For me, the appeal of space travel is exploration, and I remember watching the lunar landing as a little girl and thinking how amazing [it] would be to step foot on another planet. In fact, Captain Kathryn Janeway was my role model from 5th-7th grade as a strong female scientist and explorer, and those were SO rare and what draws me to Emily Calandrelli today—Emily’s Wonderlab is something I love to watch with my two sons.

I suppose were I able to go into space, I would like to assist with research on the International Space Station for a bit. I don’t know that I would want to spend months or years in space, but at least a week doing some sort of research regarding biology or astrobiology.

Good luck circling the stars from home, Katherine!

Update: Katherine zipped through the cinematic exploration of all 12 space stories and had a chance to tell us about it back here on Earth. Her analysis was deep and fascinating, cementing her as the right choice for her project. Here is what she had to say about stepping into the shoes of the main characters in The Right Stuff

The era depicted in the film is one in which astronauts and spaceflight are seen as flexes of power, where the humans riding in these capsules are seen more as tools and symbols rather than as people in a power struggle between countries. The men have to fight back against certain metaphorical manhandlings and there is immense pressure to be the perfect poster boys for the American space program. There is more concern with ‘beating the Russians’ and doing so quickly even if it means cutting a few corners. Of course, none of the men were forced to go and knew the risks associated with their particular flights and elected to go regardless, as is the case with Glenn.

I am not sure that I would be as trusting and willing in such a situation. However, Glenn’s ‘space fireflies’ (which we now know were illuminated frost flakes) was so beautifully captured in the film and seeing that view along with Earth in the background from space with its sunrises and sunsets is a sight I would very much like to see.


Think you got what it takes? Could you suit up, lock into the cockpit of a space shuttle, give your friends and family one last wave, and blast off into heavens unknown? No? Well, it’s not for everybody. At least not the everyday person. However, some of planet Earth’s ultra-rich billionaires are flaunting planet-sized wads of cash to take their shot at the stars.

Jeff Bezos and Richard Branson have now both gone to space. Even William Shatner (yes, Captain Kirk) did it. Maybe you have the stomach for it, too; maybe not. Either way, you probably won’t get the chance any time soon unless you’re a billionaire. But you can do the next best thing—and get paid for it in the process!

At MRO Electric, we’re fascinated by the automation processes and systems that make these incredible interstellar flights possible. That’s why we’re looking for someone to watch 12 space movies. And we’re offering $1,000 to the chosen applicant.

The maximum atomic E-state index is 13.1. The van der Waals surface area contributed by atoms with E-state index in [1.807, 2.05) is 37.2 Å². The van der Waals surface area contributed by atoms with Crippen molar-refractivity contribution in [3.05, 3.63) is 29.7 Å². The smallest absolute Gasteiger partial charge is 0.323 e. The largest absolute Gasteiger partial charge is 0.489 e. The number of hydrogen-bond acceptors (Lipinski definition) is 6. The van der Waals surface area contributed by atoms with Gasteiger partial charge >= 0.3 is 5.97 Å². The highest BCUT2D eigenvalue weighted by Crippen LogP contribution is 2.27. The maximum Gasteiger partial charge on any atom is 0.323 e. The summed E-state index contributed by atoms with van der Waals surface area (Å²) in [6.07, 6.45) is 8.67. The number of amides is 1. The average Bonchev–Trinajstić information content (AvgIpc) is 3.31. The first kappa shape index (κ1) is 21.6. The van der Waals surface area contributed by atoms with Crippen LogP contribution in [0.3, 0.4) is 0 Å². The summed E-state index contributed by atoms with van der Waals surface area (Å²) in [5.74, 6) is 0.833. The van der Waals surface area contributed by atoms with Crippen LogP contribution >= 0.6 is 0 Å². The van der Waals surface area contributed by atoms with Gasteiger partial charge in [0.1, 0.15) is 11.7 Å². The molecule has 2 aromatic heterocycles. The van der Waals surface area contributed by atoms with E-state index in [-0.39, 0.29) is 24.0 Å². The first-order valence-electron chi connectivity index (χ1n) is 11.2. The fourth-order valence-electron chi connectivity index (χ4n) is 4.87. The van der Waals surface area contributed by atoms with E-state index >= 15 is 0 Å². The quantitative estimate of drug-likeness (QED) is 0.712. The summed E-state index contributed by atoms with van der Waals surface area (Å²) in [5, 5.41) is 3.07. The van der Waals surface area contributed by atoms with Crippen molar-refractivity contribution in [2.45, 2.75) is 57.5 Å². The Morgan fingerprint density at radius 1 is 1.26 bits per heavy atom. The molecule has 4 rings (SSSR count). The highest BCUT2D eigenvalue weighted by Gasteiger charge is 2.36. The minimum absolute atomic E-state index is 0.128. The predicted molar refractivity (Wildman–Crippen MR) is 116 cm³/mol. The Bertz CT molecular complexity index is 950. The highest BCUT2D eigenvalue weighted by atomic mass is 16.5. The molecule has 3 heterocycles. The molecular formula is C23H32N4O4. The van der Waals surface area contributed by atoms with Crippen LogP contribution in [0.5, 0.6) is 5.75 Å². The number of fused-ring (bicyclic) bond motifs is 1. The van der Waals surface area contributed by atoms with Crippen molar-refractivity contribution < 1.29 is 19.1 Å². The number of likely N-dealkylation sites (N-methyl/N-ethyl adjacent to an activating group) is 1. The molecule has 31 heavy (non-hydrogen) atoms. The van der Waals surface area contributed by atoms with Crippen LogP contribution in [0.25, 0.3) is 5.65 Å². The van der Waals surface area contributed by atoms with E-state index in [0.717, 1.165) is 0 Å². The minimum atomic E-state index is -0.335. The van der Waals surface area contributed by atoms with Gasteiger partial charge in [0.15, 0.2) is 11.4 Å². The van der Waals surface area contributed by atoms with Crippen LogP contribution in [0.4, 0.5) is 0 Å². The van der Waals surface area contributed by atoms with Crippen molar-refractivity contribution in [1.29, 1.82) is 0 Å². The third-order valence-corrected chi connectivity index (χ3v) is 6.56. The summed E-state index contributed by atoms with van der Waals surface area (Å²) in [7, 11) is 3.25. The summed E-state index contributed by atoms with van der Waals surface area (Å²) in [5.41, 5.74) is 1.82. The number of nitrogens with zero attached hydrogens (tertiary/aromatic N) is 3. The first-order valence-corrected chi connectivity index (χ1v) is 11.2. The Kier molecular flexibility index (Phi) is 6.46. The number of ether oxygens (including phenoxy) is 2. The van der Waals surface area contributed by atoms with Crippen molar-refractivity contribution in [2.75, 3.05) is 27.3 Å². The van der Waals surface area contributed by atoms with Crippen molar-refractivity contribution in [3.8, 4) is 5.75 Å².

Who We’re Looking For

We’re looking for a seasoned space movie voyager willing to trade a cockpit for the couch, a space suit for pajamas, and dehydrated rations for popcorn and a Big Gulp. In addition to watching space movies, you’ll be asked to take notes and track specific details in each of the movies. 

The ideal applicant will have:

  • Overall enthusiasm for space travel
  • Love for movies, especially the science fiction genre
  • Strong attention to detail
  • The ability and availability to watch 12 movies within one month’s time

Additionally, applicants must be 18 years or older and a U.S. citizen or permanent resident to apply.

What You’ll Need to Do

We’ve narrowed down the vast galaxy of classic space movies to a list of 12 that you’ll be asked to watch over 1 month’s time.

  • 2001: A Space Odyssey
  • The Martian
  • Interstellar
  • Moon
  • Proxima
  • Passengers
  • Hidden Figures
  • Apollo 13
  • First Man
  • The Right Stuff
  • Gravity
  • October Sky

We will provide you with a worksheet to complete for each movie as you watch. All movies will need to be watched and all worksheets will need to be completed by December 23, 2021. We will incorporate your responses from the worksheet into a blog article to be published on the MRO Electric website.

How to Enter

To enter the contest, contestants MUST FOLLOW THE LINK BELOW to the entry form, where you’ll be asked to tell us why you’re the perfect person for this mission. Applicants’ level of enthusiasm for space travel, movies, and science fiction will be a strong factor for consideration, so provide what you need to demonstrate how and why you love these subjects the most.

The deadline for contest entries is Friday, November 26, 2021. Contestants will need to submit their applications by that date in order to be considered.

We will select and notify the winner by December 2, 2021.

What You’ll Get